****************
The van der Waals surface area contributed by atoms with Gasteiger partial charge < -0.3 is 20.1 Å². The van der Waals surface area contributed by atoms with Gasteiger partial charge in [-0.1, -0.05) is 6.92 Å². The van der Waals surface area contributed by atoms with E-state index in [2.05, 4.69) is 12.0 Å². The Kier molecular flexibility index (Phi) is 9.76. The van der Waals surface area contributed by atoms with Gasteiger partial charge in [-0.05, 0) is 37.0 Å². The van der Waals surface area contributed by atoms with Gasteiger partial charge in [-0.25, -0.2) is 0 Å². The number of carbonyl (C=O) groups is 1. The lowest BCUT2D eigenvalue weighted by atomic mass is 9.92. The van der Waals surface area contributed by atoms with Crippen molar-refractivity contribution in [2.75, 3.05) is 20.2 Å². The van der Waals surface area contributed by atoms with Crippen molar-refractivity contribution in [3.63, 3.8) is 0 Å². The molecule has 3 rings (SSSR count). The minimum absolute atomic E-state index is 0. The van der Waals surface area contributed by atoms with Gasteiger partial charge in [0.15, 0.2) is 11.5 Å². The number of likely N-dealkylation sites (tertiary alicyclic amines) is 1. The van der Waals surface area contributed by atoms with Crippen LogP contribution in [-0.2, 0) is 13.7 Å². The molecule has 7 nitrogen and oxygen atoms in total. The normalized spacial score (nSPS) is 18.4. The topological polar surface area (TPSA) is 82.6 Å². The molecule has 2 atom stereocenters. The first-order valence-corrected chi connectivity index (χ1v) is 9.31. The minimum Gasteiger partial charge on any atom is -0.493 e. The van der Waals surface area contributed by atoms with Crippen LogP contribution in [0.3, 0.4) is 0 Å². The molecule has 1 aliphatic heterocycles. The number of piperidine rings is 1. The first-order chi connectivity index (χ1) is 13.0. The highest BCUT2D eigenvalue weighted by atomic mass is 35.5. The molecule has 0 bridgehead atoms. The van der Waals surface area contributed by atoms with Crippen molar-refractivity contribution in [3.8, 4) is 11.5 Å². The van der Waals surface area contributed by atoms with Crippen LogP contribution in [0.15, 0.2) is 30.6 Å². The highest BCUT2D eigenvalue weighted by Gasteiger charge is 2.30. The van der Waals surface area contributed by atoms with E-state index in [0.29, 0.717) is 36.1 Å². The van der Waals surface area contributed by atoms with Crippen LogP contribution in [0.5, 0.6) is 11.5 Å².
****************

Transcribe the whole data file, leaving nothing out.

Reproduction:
The van der Waals surface area contributed by atoms with Gasteiger partial charge < -0.3 is 20.1 Å². The van der Waals surface area contributed by atoms with Gasteiger partial charge in [-0.1, -0.05) is 6.92 Å². The van der Waals surface area contributed by atoms with E-state index in [2.05, 4.69) is 12.0 Å². The Kier molecular flexibility index (Phi) is 9.76. The van der Waals surface area contributed by atoms with Gasteiger partial charge in [-0.05, 0) is 37.0 Å². The van der Waals surface area contributed by atoms with Gasteiger partial charge in [-0.25, -0.2) is 0 Å². The number of carbonyl (C=O) groups is 1. The lowest BCUT2D eigenvalue weighted by atomic mass is 9.92. The van der Waals surface area contributed by atoms with Crippen molar-refractivity contribution in [2.75, 3.05) is 20.2 Å². The van der Waals surface area contributed by atoms with Crippen molar-refractivity contribution in [3.63, 3.8) is 0 Å². The molecule has 3 rings (SSSR count). The minimum absolute atomic E-state index is 0. The van der Waals surface area contributed by atoms with Gasteiger partial charge in [0.15, 0.2) is 11.5 Å². The number of likely N-dealkylation sites (tertiary alicyclic amines) is 1. The van der Waals surface area contributed by atoms with Crippen LogP contribution in [-0.2, 0) is 13.7 Å². The molecule has 7 nitrogen and oxygen atoms in total. The normalized spacial score (nSPS) is 18.4. The topological polar surface area (TPSA) is 82.6 Å². The molecule has 2 atom stereocenters. The first-order valence-corrected chi connectivity index (χ1v) is 9.31. The minimum Gasteiger partial charge on any atom is -0.493 e. The van der Waals surface area contributed by atoms with Crippen LogP contribution in [0.3, 0.4) is 0 Å². The molecule has 1 aliphatic heterocycles. The number of piperidine rings is 1. The first-order chi connectivity index (χ1) is 13.0. The highest BCUT2D eigenvalue weighted by atomic mass is 35.5. The molecule has 0 bridgehead atoms. The van der Waals surface area contributed by atoms with Crippen molar-refractivity contribution in [3.8, 4) is 11.5 Å². The van der Waals surface area contributed by atoms with Crippen LogP contribution in [0.15, 0.2) is 30.6 Å². The highest BCUT2D eigenvalue weighted by Gasteiger charge is 2.30. The van der Waals surface area contributed by atoms with E-state index in [0.29, 0.717) is 36.1 Å². The van der Waals surface area contributed by atoms with Crippen LogP contribution in [0.5, 0.6) is 11.5 Å².